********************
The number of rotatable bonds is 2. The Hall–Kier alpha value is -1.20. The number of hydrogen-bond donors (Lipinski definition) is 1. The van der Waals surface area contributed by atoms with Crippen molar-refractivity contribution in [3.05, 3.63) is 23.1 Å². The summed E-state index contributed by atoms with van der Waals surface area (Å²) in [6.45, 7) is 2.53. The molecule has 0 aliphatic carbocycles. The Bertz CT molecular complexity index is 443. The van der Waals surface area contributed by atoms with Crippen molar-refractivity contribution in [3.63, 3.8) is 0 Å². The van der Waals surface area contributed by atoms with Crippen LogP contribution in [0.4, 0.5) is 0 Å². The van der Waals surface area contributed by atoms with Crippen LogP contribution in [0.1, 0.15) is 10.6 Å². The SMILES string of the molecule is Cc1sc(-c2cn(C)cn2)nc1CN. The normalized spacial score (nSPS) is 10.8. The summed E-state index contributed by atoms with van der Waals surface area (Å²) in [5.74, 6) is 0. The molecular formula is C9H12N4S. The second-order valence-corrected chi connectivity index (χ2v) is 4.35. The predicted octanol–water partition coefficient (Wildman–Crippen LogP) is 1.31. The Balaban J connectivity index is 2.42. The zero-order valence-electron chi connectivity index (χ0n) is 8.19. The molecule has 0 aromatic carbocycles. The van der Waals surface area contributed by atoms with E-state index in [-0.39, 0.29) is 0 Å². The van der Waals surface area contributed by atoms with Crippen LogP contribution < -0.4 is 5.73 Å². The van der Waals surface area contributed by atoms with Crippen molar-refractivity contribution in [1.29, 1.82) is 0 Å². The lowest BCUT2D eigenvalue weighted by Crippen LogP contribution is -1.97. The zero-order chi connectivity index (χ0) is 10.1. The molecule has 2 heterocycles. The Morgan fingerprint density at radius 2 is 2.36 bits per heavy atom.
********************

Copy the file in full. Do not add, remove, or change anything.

The number of rotatable bonds is 2. The Hall–Kier alpha value is -1.20. The number of hydrogen-bond donors (Lipinski definition) is 1. The van der Waals surface area contributed by atoms with Crippen molar-refractivity contribution in [3.05, 3.63) is 23.1 Å². The summed E-state index contributed by atoms with van der Waals surface area (Å²) in [6.45, 7) is 2.53. The molecule has 0 aliphatic carbocycles. The Bertz CT molecular complexity index is 443. The van der Waals surface area contributed by atoms with Crippen molar-refractivity contribution in [3.63, 3.8) is 0 Å². The van der Waals surface area contributed by atoms with Crippen LogP contribution in [0.4, 0.5) is 0 Å². The van der Waals surface area contributed by atoms with Crippen LogP contribution in [0.1, 0.15) is 10.6 Å². The SMILES string of the molecule is Cc1sc(-c2cn(C)cn2)nc1CN. The normalized spacial score (nSPS) is 10.8. The summed E-state index contributed by atoms with van der Waals surface area (Å²) in [5.74, 6) is 0. The molecular formula is C9H12N4S. The second-order valence-corrected chi connectivity index (χ2v) is 4.35. The predicted octanol–water partition coefficient (Wildman–Crippen LogP) is 1.31. The Balaban J connectivity index is 2.42. The zero-order valence-electron chi connectivity index (χ0n) is 8.19. The molecule has 0 aromatic carbocycles. The van der Waals surface area contributed by atoms with E-state index in [-0.39, 0.29) is 0 Å². The van der Waals surface area contributed by atoms with Crippen LogP contribution < -0.4 is 5.73 Å². The van der Waals surface area contributed by atoms with Crippen molar-refractivity contribution in [1.29, 1.82) is 0 Å². The lowest BCUT2D eigenvalue weighted by Crippen LogP contribution is -1.97. The zero-order chi connectivity index (χ0) is 10.1. The molecule has 2 heterocycles. The Morgan fingerprint density at radius 2 is 2.36 bits per heavy atom.